Local memory 406 is not a cache memory. Local memory 402 is preferably constructed as an SRAM. Cache coherency support for an APU is unnecessary. A PU may require cache coherency support for direct memory accesses initiated by the PU. Cache coherency support is not required, however, for direct memory accesses initiated by an APU or for accesses from and to external devices.
APU 402 further includes bus 404 for transmitting applications and data to and from the APU. In a preferred embodiment, this bus is 1,024 bits wide. APU 402 further includes internal busses 408, 420 and 418. In a preferred embodiment, bus 408 has a width of 256 bits and provides communications between local memory 406 and registers 410. The APU 402 is generally capable of accessing the local memory at a faster rate than it is for DRAM 225. Busses 420 and 418 provide communications between, respectively, registers 410 and floating-point units 412, and registers 410 and integer units 414. In a preferred embodiment, the width of busses 418 and 420 from registers 410 to the floating point or integer units is 384 bits, and the width of busses 418 and 420 from the floating point or integer units to registers 410 is 128 bits. The larger width of these busses from registers 410 to the floating point or integer units than from these units to registers 410 accommodates the larger data flow from registers 410 during processing. A maximum of three words are needed for each calculation. The result of each calculation, however, normally is only one word.
Although not a required element, preferably, processor 500 also includes a graphics processor unit (“GPU”) 515, the GPU being specially designed for the efficient manipulation of graphics data. In such case, GPU 515 may handle most image data processing tasks for processor 500, and CPU 505 may handle most other tasks. Alternatively, CPU 505 and GPU 515 can cooperate in processing image data. Similar to CPU 505, GPU 515 preferably is provided with a cache 512 for storage of instructions and data for execution of one or more programs by the GPU 515.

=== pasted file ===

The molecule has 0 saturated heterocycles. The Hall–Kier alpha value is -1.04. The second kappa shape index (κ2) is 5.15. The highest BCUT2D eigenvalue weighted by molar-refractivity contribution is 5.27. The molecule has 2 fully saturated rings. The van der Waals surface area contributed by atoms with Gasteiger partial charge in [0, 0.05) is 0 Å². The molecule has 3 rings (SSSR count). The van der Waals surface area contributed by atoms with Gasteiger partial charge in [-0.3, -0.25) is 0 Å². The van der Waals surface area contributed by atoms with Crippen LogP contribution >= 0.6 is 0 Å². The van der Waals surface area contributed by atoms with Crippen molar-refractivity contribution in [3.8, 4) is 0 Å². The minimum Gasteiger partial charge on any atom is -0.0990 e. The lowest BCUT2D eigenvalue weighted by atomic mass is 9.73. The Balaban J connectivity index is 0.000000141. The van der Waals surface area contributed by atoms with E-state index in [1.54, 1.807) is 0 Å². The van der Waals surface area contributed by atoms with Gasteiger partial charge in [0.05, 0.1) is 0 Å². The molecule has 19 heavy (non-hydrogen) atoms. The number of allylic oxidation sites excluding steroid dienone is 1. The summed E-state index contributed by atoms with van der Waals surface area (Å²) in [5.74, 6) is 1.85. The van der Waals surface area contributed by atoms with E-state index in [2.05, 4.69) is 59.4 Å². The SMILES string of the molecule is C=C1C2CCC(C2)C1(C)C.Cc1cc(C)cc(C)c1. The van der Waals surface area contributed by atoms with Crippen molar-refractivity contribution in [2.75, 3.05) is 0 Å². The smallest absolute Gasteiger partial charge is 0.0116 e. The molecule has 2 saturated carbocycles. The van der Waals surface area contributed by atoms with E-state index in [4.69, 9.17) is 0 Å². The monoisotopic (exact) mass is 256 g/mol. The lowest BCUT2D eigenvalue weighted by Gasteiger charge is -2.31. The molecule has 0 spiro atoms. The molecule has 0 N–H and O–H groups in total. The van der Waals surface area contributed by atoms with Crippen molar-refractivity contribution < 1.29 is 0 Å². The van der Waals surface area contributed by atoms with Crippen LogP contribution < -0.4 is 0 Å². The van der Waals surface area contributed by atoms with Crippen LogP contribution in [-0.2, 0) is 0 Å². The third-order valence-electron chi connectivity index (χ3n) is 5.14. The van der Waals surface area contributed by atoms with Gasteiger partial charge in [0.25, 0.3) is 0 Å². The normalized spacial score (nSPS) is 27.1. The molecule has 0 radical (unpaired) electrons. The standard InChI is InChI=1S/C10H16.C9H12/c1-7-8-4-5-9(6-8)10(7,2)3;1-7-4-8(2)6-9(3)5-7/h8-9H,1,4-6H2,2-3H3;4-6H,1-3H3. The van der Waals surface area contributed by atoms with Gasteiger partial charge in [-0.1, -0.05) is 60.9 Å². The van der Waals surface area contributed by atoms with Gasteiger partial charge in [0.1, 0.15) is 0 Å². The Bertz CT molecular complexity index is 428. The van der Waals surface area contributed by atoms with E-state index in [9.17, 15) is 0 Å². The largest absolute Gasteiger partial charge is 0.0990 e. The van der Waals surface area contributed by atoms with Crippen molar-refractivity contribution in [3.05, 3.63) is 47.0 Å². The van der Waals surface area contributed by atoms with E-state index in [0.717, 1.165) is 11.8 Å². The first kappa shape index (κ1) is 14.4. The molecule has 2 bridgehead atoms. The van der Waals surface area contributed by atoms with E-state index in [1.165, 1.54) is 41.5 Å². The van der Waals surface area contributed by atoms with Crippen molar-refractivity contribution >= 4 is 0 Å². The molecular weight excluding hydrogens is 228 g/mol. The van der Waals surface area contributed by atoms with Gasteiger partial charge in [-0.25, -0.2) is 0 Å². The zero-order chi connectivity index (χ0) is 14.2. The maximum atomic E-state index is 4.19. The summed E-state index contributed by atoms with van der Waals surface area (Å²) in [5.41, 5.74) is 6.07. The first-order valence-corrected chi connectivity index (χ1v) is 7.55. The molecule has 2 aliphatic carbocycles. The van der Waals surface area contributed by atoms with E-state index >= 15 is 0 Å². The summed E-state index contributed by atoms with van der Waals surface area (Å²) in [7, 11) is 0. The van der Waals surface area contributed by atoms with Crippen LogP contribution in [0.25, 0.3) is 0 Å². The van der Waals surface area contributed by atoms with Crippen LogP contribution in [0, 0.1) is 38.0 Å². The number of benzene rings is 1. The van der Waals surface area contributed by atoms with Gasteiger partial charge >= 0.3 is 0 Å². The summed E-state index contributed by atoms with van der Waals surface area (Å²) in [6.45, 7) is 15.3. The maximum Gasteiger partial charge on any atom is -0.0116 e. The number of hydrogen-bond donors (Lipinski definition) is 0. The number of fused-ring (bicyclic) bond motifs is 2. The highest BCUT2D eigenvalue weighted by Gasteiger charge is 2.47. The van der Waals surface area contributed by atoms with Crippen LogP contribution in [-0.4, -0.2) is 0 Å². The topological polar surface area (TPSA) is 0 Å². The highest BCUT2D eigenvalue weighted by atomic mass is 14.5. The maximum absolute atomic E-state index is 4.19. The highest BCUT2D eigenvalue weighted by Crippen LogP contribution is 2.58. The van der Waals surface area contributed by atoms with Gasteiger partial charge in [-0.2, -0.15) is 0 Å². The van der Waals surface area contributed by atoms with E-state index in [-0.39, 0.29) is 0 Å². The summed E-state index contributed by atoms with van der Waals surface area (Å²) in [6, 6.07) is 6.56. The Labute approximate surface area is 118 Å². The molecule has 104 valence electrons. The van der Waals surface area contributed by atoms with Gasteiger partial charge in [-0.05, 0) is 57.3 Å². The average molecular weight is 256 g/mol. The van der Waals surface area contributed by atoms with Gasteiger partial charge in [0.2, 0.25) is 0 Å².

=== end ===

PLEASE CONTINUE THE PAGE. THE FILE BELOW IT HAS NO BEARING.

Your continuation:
While the CPU 505 can be organized in any of the many ways described above, for simplicity, the description to follow will focus on an arrangement in which CPU 505 includes a single processor element, and in which GPU 515 includes a single processor element.
CPU 505 and GPU 515, when present, are coupled to a bus 504 for transfer of data, instructions, commands, and addresses to and from the CPU 505 and GPU 515 to a memory 510. Memory 510 is preferably implemented in any suitable solid-state technology, including but not limited to dynamic random access memory (DRAM), static random access memory (SRAM), flash memory, magneto-resistive random access memory (MRAM).
The transfer of data, which may include operands and/or instructions, may take place as direct memory access (“DMA”) operations between memory 510 and a corresponding cache memory 502 associated with CPU 505, or a cache memory 512 associated with CPU 515, under the control of a direct memory access controller (“DMAC”) 520, which is coupled to bus 504. Stated another way, DMAC 520 performs the transfer of such data without the involvement of CPU 505 or GPU 515 during each step of communication between memory 510 and cache memory 502 (or cache memory 512) that is required to perform the transfer. Processor 500 preferably also includes a display controller 590 for generating images for display upon a display screen 595. Bus 504 is further coupled to an input output interface (“I/O interface”) 530 for transfer of information such as data, instructions, commands and addresses to external storage 540. Transfers between memory 510 and external storage 540 are preferably performed as direct memory access operations under the control of DMAC 520.
The I/O interface 530 is further coupled to a network 535 for transfer of information such as data, instructions, commands and addresses to other devices such as to another networked processor 550. Network 535 can be any type of network. For example, the network 535 is not limited to one having either a local area network (LAN) topology or wide area network (WAN) topology, and is not limited to either wired or wireless networks. Further, the type of network 535 is not limited to those having as a primary purpose the transport of communications between computers, such as packet-switched, e.g. internet protocol (IP) networks, x.25 and cell transport networks such as Asynchronous Transfer Mode (“ATM”) networks. Further, the network 535 is not limited to any specific type of network, e.g., wireless networks including but not limited to cellular digital packet data (“CDPD”), general packet radio services (“GPRS”), but also more general purpose legacy networks such as public switched telephone networks (“PSTN”), cable communications networks, satellite communications networks and the like.